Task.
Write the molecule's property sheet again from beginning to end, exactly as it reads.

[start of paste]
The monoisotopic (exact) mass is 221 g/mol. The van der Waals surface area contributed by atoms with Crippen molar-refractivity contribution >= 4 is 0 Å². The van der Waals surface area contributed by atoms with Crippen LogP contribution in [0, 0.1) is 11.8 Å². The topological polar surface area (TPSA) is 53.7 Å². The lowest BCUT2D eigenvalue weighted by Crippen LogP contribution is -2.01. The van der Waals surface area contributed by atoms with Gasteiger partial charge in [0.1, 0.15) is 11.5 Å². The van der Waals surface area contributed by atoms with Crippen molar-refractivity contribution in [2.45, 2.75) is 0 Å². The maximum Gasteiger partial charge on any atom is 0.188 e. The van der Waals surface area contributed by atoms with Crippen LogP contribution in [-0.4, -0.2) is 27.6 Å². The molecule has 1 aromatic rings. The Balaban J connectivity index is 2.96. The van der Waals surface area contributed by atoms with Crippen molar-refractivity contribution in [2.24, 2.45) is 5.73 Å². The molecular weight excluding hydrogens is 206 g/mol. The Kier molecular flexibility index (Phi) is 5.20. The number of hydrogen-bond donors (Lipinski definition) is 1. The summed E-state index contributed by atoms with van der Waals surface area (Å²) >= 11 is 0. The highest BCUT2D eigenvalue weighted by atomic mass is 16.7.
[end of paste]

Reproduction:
The monoisotopic (exact) mass is 221 g/mol. The van der Waals surface area contributed by atoms with Crippen molar-refractivity contribution >= 4 is 0 Å². The van der Waals surface area contributed by atoms with Crippen LogP contribution in [0, 0.1) is 11.8 Å². The topological polar surface area (TPSA) is 53.7 Å². The lowest BCUT2D eigenvalue weighted by Crippen LogP contribution is -2.01. The van der Waals surface area contributed by atoms with Gasteiger partial charge in [0.1, 0.15) is 11.5 Å². The van der Waals surface area contributed by atoms with Crippen molar-refractivity contribution in [2.45, 2.75) is 0 Å². The maximum Gasteiger partial charge on any atom is 0.188 e. The van der Waals surface area contributed by atoms with Crippen LogP contribution in [-0.4, -0.2) is 27.6 Å². The molecule has 1 aromatic rings. The Balaban J connectivity index is 2.96. The van der Waals surface area contributed by atoms with Crippen molar-refractivity contribution in [2.24, 2.45) is 5.73 Å². The molecular weight excluding hydrogens is 206 g/mol. The Kier molecular flexibility index (Phi) is 5.20. The number of hydrogen-bond donors (Lipinski definition) is 1. The summed E-state index contributed by atoms with van der Waals surface area (Å²) >= 11 is 0. The highest BCUT2D eigenvalue weighted by atomic mass is 16.7.